Diversity Friday, General

Introducing: Diversity Friday #1

Hello, lovelies!

My next segment to introduce this week is what I call Diversity Friday, where I share my recommendations for reads that are in the spirit of diversity and other bookish things related to the topic.

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One thing I truly believe is that diversity – meaning representation and discussion of everyone, representation of not just straight, white, western people but also people of other races, sexualities, cultures and of people who experience things like illnesses or disabilities – is a responsibility that we all have. As readers and as people really.

Being able to see someone like yourself in books can help people immensely when it comes to cultural awareness, self-esteem or dealing with something hard. If not, I think we can all agree it´s pretty awesome being able to read something and imagine you are the hero.

But, if we only write about one type of people, how are everyone supposed to be able to experience that? That´s why I as a reader and a writer think this is really important.

So, that said, here are my three recs for diverse reads this Friday!

The Perks of Being a Wallflower by Stephen Chbosky

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This one is quite a classic that I think many of you have read, but if you haven´t, it´s about time. This book is written in a diary format where each chapter is a dairy entry by our main character Charlie.

Charlie is a freshman and by no means popular. Sure, he isn´t the biggest geek in school but he is very shy and introspective yet intelligent. Although he is very socially awkward, he is trying to navigate his way through the world of first dates, family drama, sex, drugs and friendship.

This book is written in a very easily read way and it´s quite a quick read, but it´s a good one. It brings up topics like homosexuality, domestic violence, loss, drugs and yet doesn’t end up feeling like some kind of info-book given to you in sixth grade, it feels like reading something real, something honest about a boy who happens to not be built as an Abercrombie model and who isn´t a popular macho dude.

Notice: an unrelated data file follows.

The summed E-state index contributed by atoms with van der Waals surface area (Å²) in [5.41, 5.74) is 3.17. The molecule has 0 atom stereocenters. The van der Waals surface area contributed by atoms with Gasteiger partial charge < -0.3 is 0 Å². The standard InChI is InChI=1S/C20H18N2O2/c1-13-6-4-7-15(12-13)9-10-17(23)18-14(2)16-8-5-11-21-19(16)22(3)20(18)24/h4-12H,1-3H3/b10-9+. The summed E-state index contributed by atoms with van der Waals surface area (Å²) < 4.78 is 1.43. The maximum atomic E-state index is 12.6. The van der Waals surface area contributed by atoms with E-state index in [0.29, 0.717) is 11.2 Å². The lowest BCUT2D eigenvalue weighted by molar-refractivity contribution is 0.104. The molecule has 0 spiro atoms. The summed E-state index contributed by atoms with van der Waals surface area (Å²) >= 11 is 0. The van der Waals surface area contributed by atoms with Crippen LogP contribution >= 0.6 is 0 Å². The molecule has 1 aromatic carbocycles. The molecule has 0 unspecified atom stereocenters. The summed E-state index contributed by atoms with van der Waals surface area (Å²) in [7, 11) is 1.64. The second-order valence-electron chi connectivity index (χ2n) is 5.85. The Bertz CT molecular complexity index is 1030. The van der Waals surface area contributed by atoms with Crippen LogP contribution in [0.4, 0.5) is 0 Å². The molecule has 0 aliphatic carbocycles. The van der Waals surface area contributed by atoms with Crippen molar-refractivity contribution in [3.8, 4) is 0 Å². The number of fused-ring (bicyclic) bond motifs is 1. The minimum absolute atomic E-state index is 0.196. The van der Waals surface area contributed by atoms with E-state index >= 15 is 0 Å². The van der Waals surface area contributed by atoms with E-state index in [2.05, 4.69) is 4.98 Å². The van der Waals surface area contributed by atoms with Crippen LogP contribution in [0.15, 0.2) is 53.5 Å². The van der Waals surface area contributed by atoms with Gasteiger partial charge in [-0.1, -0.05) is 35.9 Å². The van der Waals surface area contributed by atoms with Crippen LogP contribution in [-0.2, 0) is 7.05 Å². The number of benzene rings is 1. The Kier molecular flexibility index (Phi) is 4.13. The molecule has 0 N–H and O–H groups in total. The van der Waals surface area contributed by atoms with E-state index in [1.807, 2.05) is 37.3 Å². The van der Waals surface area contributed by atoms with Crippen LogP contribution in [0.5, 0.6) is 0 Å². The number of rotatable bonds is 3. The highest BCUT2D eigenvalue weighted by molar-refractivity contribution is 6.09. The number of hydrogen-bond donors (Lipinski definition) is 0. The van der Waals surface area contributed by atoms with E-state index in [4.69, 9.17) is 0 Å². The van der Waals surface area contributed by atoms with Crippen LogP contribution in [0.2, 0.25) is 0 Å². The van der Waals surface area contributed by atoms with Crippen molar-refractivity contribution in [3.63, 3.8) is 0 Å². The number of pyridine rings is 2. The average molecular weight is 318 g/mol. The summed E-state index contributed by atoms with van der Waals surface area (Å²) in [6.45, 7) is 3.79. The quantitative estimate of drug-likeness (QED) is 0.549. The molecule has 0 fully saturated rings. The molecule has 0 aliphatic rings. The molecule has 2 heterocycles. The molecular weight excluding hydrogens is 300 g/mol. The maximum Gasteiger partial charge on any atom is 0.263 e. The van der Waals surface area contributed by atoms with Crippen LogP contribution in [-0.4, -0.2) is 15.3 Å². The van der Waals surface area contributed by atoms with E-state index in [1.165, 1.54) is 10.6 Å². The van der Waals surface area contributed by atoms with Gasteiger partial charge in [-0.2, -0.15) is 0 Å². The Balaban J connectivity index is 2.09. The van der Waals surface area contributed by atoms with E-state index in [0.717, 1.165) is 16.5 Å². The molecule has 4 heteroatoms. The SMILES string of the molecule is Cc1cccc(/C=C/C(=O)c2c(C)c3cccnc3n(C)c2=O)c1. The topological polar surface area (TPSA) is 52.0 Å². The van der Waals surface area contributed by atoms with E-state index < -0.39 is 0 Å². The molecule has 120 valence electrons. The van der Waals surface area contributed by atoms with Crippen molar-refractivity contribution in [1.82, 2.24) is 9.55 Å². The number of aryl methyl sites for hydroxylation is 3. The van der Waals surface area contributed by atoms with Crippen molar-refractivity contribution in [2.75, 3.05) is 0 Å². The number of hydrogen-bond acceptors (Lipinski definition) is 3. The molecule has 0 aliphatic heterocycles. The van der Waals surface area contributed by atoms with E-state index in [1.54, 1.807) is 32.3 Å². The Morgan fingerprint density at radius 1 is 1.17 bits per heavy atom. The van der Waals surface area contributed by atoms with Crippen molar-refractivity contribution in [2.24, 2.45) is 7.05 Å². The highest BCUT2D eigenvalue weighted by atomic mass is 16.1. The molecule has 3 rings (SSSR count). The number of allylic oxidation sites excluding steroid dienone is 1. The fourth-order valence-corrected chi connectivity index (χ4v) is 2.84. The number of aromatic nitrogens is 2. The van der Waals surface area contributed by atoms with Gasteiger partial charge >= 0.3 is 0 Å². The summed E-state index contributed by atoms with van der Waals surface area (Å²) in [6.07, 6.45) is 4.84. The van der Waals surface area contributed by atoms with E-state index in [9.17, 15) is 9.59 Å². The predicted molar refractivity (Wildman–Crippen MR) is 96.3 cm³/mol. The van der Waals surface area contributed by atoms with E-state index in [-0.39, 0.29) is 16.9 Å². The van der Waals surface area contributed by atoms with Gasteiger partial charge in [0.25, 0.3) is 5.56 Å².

Holding up the Universe by Jennifer Niven

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“You are wanted. You are necessary. You are loved.”

In this book by Jennifer Niven, author of All the Bright Places, we get to meet two quite different characters and read their story from their eyes.

Jack, a what seems like quite a regular guy is actually carrying a secret. A secret he hasn´t even told his parents and that he tries to protect at all costs. What nobody can see, is that Jack has prosopagnosia or face blindness, a condition causing him to not be able to remember faces.

Our second character, Libby, has just recovered from being mortally obese caused by a tragic incident. She is going back to school and now she must learn the ropes of high school and lessons in body image norms.

While I have a few points about this book I was a lesser fan of when I read it back in January, I still think it´s a good read and it´s really good for discussions. It brings up both how hard it can be living with an invisible disease and how important it is to realize you are worthy and beautiful no matter what.

You can also find my Goodreads review on it here.

My Heart and Other Black Holes by Jasmine Warga

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“Depression is like a heaviness that you can’t ever escape. It crushes down on you, making even the smallest things like tying your shoes or chewing on toast seem like a twenty-mile hike uphill. Depression is a part of you; it’s in your bones and your blood. If I know anything about it, this is what I know: It’s impossible to escape.”

This book I read back in last May and I think it´s a really good read if you´re interested in something relating to depression and mental illness (trigger warning: suicide).

The book is about Aysel and Roman, two teenagers both suffering from depression. The book is quite unique since it´s written as a kind of countdown and that part kept me on my toes the whole time, (mild spoiler) thankfully the end has a twist, though. If not I think it might give an insight to how people with depression and suicidal thoughts feel and think.

 

And that´s it for this week! While these books are all focusing more on mental health and relationships, I still think they contain some  diverse characters  that are worthy of being under this tag, although in the future I also want to have weeks focusing on things like authors from different culture and books that focuses on characters with other than just western heritages. Let me know what you think and what you would be interested in in the comments!

/Amanda

 

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